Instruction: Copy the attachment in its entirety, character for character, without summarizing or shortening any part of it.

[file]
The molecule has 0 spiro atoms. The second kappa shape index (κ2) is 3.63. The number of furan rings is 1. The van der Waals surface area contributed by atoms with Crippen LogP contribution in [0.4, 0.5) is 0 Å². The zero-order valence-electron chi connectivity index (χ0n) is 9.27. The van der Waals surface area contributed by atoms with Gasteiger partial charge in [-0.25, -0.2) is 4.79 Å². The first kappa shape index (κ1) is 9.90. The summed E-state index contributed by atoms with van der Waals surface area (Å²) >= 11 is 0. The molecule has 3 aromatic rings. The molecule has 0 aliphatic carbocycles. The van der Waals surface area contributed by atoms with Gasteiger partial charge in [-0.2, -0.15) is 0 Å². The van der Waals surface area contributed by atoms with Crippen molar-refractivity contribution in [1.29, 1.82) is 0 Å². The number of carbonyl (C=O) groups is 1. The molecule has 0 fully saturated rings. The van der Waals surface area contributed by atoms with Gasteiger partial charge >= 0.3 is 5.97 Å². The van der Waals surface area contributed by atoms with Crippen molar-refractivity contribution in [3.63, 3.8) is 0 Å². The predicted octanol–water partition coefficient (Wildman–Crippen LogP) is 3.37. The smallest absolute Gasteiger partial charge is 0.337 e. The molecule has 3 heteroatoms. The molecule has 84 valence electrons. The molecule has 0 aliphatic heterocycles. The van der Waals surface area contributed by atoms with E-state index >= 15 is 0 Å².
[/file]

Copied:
The molecule has 0 spiro atoms. The second kappa shape index (κ2) is 3.63. The number of furan rings is 1. The van der Waals surface area contributed by atoms with Crippen LogP contribution in [0.4, 0.5) is 0 Å². The zero-order valence-electron chi connectivity index (χ0n) is 9.27. The van der Waals surface area contributed by atoms with Gasteiger partial charge in [-0.25, -0.2) is 4.79 Å². The first kappa shape index (κ1) is 9.90. The summed E-state index contributed by atoms with van der Waals surface area (Å²) >= 11 is 0. The molecule has 3 aromatic rings. The molecule has 0 aliphatic carbocycles. The van der Waals surface area contributed by atoms with Gasteiger partial charge in [-0.2, -0.15) is 0 Å². The van der Waals surface area contributed by atoms with Crippen molar-refractivity contribution in [1.29, 1.82) is 0 Å². The number of carbonyl (C=O) groups is 1. The molecule has 0 fully saturated rings. The van der Waals surface area contributed by atoms with Gasteiger partial charge >= 0.3 is 5.97 Å². The van der Waals surface area contributed by atoms with Crippen molar-refractivity contribution in [3.63, 3.8) is 0 Å². The predicted octanol–water partition coefficient (Wildman–Crippen LogP) is 3.37. The smallest absolute Gasteiger partial charge is 0.337 e. The molecule has 3 heteroatoms. The molecule has 84 valence electrons. The molecule has 0 aliphatic heterocycles. The van der Waals surface area contributed by atoms with E-state index >= 15 is 0 Å².